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Khedr v. IHOP Restaurants, LLC

United States District Court, D. Connecticut

June 22, 2016

TAREK MOHAMED KHEDR, IKBAL ELSAYED ELGAZZAR, and M.K., Plaintiffs,
v.
IHOP RESTAURANTS, LLC, et al., Defendants.

          ORDER DENYING MOTION TO DISMISS

          Jeffrey Alker Meyer United States District Judge.

         This case involves a claim of unlawful discrimination by a restaurant that refused to serve an Arab-American family of practicing Muslims. Defendants have moved to dismiss the amended complaint, primarily on grounds that the amended complaint does not plausibly allege a discriminatory motive. I will deny the motion because I conclude that plaintiffs have alleged sufficient facts that give rise to a plausible claim of unlawful discrimination.

         Background

         Plaintiffs are Tarek Mohamed Khedr, Ikbal Elsayed Elgazzar, and their 12-year-old child "M.K." All three plaintiffs are Arab-Americans and live in Windsor Locks, Connecticut. The defendants are IHOP Restaurants, LLC (IHOP), Hartford Management Solutions, LLC (Hartford Management), and Richard Vasile. IHOP owns and operates franchise restaurants known as the "International House of Pancakes, " and Hartford Management manages and operates an IHOP restaurant in Bloomfield, Connecticut, at which Vasile worked as the manager.

         On the morning of Saturday, March 28, 2015, plaintiffs went for a meal to the IHOP restaurant in Bloomfield. Plaintiff Elgazzar was wearing a traditional Muslim Hijab. Plaintiffs checked in with the hostess, requested a window table to have breakfast, and then waited for about 20 to 25 minutes without being seated. There were three tables waiting to be cleaned, and plaintiff Khedr politely asked the restaurant's manager-defendant Vasile-to have someone from his staff clean one of the tables.

         The facts about what happened next are more than adequately alleged in the amended complaint (Doc. #27 at 6 (¶ 18-21)); nevertheless plaintiff Khedr's sworn statement to the Connecticut Commission on Human Rights and Opportunities (CHRO) helps paint a fuller picture of what plaintiffs allegedly experienced that day:

The restaurant manager started to look at us up and down with anger, hate, and dirty looks because my wife was wearing a veil, as per our religion of Islam.
The restaurant manager then asked us to leave the restaurant because it is a private property and a private business saying that he has the legal right to kick us out any time with or without reason. He stated that he would not serve us any food, and I asked him, 'Why sir?' He said again, 'I will not serve you or your family any food.' Furthermore, he ordered his staff (three of his waiters) not to serve 'these people' any food. The employees and customers who overheard the manager were surprised and shocked by this manager's discriminatory attitude directed at my family. I asked the manager for his name, he refused. I was speechless, embarrassed, humiliated, and insulted. I held my anger, trying to hide my feelings in front of my wife and child without saying any word or comment in response, but of course everyone around was well aware of the issue.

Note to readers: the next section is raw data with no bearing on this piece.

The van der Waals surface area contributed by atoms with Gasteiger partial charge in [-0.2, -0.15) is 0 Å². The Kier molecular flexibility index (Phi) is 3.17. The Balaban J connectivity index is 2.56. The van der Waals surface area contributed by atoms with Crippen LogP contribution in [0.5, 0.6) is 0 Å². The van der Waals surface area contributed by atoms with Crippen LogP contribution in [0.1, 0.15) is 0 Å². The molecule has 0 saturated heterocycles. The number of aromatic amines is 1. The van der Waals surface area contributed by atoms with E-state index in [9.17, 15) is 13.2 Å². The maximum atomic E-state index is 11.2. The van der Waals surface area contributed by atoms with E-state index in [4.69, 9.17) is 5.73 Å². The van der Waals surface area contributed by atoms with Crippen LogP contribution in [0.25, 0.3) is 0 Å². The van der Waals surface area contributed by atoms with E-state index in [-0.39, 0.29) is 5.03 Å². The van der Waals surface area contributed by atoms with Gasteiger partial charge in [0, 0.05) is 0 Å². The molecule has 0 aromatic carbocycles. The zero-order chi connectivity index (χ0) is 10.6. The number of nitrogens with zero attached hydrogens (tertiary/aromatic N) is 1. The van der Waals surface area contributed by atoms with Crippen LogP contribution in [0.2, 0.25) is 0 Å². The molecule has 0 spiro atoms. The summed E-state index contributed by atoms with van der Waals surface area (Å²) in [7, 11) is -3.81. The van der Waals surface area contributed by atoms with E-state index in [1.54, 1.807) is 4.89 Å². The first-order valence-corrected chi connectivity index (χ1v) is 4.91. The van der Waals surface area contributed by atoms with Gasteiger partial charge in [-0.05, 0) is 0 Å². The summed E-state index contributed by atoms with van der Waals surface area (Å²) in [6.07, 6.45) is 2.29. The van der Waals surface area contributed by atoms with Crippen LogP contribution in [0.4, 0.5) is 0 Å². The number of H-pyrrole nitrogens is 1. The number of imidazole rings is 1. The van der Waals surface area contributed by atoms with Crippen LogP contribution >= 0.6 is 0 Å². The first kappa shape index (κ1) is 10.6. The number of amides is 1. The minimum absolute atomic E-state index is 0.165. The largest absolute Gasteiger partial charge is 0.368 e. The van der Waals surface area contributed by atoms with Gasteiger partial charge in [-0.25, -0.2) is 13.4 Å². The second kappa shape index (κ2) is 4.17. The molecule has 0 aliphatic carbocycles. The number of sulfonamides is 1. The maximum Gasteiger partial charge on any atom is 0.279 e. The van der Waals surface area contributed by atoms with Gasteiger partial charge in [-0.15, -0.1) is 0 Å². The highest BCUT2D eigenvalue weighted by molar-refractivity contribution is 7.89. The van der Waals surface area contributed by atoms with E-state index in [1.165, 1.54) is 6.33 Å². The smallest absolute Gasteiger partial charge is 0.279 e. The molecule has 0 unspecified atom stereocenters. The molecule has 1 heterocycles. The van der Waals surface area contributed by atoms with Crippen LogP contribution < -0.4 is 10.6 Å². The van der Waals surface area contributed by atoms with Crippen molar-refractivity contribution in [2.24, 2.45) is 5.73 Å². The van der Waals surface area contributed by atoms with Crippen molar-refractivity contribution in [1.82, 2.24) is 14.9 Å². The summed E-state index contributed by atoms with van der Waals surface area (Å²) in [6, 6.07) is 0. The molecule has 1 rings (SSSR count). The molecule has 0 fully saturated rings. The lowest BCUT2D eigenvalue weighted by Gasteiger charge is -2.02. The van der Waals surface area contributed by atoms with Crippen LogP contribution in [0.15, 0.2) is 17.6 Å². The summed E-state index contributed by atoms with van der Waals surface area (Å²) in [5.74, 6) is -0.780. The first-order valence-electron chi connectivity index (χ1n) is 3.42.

Doc. #30-1 at 3.[1] Vasile refused to give plaintiffs his name, and he then demanded that plaintiffs leave the restaurant.

         Khedr called the police. An officer arrived, went inside the restaurant, and spoke to Vasile. The officer told plaintiffs that Vasile had the right to remove plaintiffs from the premises with or without any reason, and that Vasile had requested that plaintiffs not return to the restaurant.

         On the following Monday, Khedr called IHOP's corporate telephone number to lodge a complaint. He spoke with a customer relations representative and received a case number for further follow up, but no further contact from IHOP was received. That afternoon, Khedr received a telephone call from the owner of Hartford Management. The owner asked Khedr not to take any legal action until the owner reported back to him, but no further communications were received from the owner until plaintiffs filed a complaint about two weeks later with the CHRO.

         According to the amended complaint, plaintiffs "were and are still certain that[, ] because they are of Arab descent and practicing Muslims, they had been the targets of racial, national origin, and religious discrimination." The amended complaint alleges several causes of action. Count One alleges denial of the right to make and enforce contracts and of equal benefits of the law, in violation of 42 U.S.C. § 1981.[2] Count Two alleges racial discrimination in a place of public accommodation, in violation of 42 U.S.C. § 2000a. Count Three alleges unlawful public accommodation discrimination, in violation of Conn. Gen. Stat. §§ 46a-64(a)(l) & (2). The remaining three counts of the amended complaint allege state law claims of intentional infliction of emotional distress, tortious misconduct, and breach of contract.

         Discussion

         The background principles governing a Rule 12(b)(6) motion to dismiss are well established. The Court must accept as true all factual matters alleged in a complaint, although a complaint may not survive unless its factual recitations state a claim to relief that is plausible on its face. See, e.g., Ashcroft v. Iqbal,556 U.S. 662, 678 (2009); Mastafa v. Chevron Corp.,770 F.3d 170, 177 (2d Cir. 2014) (same). The ...


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